MIHALOPOULOS: County job supplements pol’s $161-an-hour township gig
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The last time we heard much about John O’Sullivan, the south suburban political operator was bitterly bidding goodbye to his job at Cook County’s forest preserves.
County Board President Toni Preckwinkle made clear she had no more use for the former state representative and Worth Township Democratic committeeman known as “Johnny O.”
In her characteristically understated manner, Preckwinkle said in 2011 that she had “let go” of O’Sullivan because he was “not a good fit” for his $85,704.32-a-year job as a forest preserve regional superintendent.
He said at the time that he felt the firing was unfair, but somehow that sour experience wasn’t enough to turn O’Sullivan off from working at the county again.
Because, sure enough, O’Sullivan has returned to the county payroll, hired back earlier this year — with the blessing of Preckwinkle’s office.
County records show O’Sullivan is now a handpicked, $80,000-a-year aide for Commissioner Edward Moody, D-Crestwood. Moody is a Preckwinkle ally and longtime top precinct captain for Illinois House Speaker and state Democratic boss Michael Madigan.
Before you worry that O’Sullivan isn’t getting paid as much as he used to make in his last stint with the county, consider he already was working another public-sector job as supervisor of Worth Township.
According to a sworn “report of dual employment” that O’Sullivan had to file with the county when he was re-hired in April, he’s working 40 hours a week for Moody at the county building downtown and at the commissioner’s district office in the suburbs.
Yet, O’Sullivan wrote that he still would manage to find five hours a week for “outside employment” as Worth Township supervisor.
The job in the suburbs pays him another $42,000 a year, a Worth Township official said.
At that clip, the taxpayers of Worth Township are shelling out about $161.54 an hour for O’Sullivan’s five hours of work for them each week.
How does he juggle the two jobs?
It’s not clear from the public records. Asked on the county form to state when exactly he works for Moody, O’Sullivan wrote, “Time varies each day.” And asked to disclose his work schedule at Worth Township, he wrote, “Time varies each week.”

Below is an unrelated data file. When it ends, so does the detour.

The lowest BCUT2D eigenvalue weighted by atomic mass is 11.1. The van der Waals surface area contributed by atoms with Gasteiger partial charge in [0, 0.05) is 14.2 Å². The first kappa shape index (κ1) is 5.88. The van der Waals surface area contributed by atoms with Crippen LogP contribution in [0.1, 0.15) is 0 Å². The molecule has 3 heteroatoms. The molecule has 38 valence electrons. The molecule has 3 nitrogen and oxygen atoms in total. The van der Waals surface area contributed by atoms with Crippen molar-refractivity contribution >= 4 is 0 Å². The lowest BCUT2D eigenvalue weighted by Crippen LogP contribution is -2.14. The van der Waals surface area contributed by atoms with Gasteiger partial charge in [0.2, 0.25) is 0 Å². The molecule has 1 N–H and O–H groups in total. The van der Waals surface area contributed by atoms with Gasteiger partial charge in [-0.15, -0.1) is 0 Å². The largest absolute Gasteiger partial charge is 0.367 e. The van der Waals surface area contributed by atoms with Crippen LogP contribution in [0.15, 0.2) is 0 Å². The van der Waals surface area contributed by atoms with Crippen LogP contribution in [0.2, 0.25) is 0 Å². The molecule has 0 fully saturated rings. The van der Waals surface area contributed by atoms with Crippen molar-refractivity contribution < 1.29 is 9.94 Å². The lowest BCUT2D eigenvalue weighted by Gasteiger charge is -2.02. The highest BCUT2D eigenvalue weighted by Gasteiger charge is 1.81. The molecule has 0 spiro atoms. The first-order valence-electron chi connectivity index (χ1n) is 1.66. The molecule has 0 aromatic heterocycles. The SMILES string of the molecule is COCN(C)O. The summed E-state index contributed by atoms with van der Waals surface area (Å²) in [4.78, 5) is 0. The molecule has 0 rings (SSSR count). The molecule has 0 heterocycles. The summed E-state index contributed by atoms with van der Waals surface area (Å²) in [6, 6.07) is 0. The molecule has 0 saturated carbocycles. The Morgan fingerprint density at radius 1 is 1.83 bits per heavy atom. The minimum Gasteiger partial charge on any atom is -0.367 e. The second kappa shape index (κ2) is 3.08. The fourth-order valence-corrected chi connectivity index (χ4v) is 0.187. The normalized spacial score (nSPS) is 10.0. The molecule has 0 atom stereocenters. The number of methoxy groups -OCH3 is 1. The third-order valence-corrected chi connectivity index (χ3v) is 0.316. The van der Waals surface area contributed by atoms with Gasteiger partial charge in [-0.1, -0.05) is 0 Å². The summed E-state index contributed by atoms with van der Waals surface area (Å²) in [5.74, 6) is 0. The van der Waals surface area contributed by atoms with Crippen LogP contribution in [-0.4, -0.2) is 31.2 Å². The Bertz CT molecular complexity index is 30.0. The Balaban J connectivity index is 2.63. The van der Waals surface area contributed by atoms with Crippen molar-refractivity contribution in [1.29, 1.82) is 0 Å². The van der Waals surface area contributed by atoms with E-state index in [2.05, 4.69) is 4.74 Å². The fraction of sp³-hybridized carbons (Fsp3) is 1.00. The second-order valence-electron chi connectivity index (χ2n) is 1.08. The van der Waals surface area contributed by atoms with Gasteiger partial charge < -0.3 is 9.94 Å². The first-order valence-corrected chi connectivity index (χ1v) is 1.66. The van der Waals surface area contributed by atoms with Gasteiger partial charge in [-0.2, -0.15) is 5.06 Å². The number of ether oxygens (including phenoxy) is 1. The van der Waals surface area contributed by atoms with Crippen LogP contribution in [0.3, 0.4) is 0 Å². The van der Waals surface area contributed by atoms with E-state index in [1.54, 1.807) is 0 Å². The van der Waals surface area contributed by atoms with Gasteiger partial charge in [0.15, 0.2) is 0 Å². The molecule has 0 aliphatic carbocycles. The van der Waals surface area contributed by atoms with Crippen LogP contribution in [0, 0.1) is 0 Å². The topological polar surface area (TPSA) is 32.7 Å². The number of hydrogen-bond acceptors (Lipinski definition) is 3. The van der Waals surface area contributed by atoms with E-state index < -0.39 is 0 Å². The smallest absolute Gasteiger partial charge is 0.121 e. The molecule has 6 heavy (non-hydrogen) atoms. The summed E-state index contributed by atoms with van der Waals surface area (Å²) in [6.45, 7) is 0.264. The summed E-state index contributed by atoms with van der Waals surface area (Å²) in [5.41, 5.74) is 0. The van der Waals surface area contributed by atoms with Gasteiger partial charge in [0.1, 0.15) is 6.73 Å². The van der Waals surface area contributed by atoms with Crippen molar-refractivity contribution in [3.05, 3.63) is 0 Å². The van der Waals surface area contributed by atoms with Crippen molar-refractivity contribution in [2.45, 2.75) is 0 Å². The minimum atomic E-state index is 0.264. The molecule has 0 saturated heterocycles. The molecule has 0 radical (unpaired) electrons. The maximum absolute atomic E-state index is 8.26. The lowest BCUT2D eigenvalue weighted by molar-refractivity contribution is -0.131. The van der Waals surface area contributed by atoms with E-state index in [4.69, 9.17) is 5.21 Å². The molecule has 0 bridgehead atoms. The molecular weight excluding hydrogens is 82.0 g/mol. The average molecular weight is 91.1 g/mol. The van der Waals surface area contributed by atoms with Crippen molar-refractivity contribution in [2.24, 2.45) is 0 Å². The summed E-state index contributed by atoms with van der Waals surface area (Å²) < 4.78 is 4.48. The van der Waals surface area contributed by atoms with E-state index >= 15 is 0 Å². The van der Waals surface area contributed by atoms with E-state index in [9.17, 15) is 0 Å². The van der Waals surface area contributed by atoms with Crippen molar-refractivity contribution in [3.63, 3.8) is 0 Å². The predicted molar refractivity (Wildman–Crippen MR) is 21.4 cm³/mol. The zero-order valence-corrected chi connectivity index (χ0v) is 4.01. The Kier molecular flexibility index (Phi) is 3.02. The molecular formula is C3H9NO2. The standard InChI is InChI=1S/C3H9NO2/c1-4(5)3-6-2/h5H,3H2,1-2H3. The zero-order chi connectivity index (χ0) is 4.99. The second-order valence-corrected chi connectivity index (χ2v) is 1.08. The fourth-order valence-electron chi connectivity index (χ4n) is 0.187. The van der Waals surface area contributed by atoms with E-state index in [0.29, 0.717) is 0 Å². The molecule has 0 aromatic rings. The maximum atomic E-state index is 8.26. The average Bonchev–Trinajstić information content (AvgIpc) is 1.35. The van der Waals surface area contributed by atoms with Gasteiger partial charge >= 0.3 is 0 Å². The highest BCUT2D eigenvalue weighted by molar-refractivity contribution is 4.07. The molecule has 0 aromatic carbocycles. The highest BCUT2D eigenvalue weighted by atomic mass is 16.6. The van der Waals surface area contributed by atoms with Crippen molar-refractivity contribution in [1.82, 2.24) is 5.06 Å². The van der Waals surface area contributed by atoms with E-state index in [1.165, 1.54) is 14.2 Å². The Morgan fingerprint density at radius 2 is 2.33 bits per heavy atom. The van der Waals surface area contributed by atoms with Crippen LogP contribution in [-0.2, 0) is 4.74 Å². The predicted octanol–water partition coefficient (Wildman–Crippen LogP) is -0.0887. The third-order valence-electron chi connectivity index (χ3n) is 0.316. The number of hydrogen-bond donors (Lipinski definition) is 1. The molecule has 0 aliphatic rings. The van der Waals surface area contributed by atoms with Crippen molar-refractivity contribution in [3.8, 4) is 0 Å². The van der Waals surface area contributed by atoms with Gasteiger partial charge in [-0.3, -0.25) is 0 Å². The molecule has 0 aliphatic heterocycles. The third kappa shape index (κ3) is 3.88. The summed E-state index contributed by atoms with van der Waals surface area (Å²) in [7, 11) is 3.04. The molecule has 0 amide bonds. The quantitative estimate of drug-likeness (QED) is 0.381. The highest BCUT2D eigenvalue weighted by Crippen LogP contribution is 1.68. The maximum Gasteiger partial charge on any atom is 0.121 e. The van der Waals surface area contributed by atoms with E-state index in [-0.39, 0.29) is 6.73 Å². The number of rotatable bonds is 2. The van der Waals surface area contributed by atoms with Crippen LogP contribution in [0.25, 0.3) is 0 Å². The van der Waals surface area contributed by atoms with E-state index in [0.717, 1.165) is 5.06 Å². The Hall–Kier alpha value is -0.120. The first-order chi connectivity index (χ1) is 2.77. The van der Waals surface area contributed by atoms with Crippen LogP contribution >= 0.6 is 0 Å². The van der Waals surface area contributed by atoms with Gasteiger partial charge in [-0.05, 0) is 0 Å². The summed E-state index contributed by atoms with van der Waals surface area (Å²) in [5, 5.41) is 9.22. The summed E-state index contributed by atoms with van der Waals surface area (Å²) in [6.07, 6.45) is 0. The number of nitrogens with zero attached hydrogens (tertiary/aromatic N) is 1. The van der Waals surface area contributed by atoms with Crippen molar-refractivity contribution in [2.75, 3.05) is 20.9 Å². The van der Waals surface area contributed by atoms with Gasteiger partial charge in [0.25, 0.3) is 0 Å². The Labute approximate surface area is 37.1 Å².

Neither O’Sullivan nor Moody returned my calls inviting them to comment for this column.
O’Sullivan’s departure from the Preckwinkle administration wasn’t the first time he’d been bounced from county employment.
He left a $72,216-a-year job as a county hospital system laborer in 2010 after being the subject of “termination with cause,” county records show. The county’s independent inspector general had accused him of falsifying time cards.
O’Sullivan appealed and got reinstated, only to leave the county again as he completed the term of a state representative who resigned.
O’Sullivan didn’t run for election as state rep, staying in Springfield barely long enough to vote in favor of an unpopular, 67 percent hike in the state income tax.
Then, there was his stint with the county forest preserves, which Preckwinkle ended after just a few months, followed by his work as a Springfield lobbyist.
In April, Moody asked the Preckwinkle administration to hire O’Sullivan as an aide to him. Approval from the administration came within days. Preckwinkle’s chief of staff, John Keller, swiftly signed off on putting O’Sullivan in his new position, which is exempt from restrictions against hiring based on political ties.
Could they have found someone better for the job?
According to county human-resources documents, the “preferred qualifications” for O’Sullivan’s job include having a master’s degree or law degree. In O’Sullivan’s job application, he said he had gone no further in his schooling than Mount Carmel High School.
Preckwinkle spokesman Frank Shuftan said the decision to hire O’Sullivan was entirely Moody’s call.
“We defer to the commissioners on who they want to hire on their staff,” Shuftan said, adding that O’Sullivan’s past experiences at the county had not resulted in his placement on the county’s “do not hire” list.
Coincidentally or not, Moody did not join the effort to repeal Preckwinkle’s unpopular pop tax, despite coming under heavy pressure from mayors in his district.
The situation with O’Sullivan echoes the story I told you last week about Kenny Austin. He’s the son of Ald. Carrie Austin who was forced out from a city job last year by the city’s inspector general, yet was re-hired last Monday by mom, as her 34th Ward Streets and Sanitation superintendent.
At City Hall and on the other side of the building the city shares with the county, it seems to come easy for our elected leaders to forgive, forget and give second chances to people with the right connections.
With our money, of course.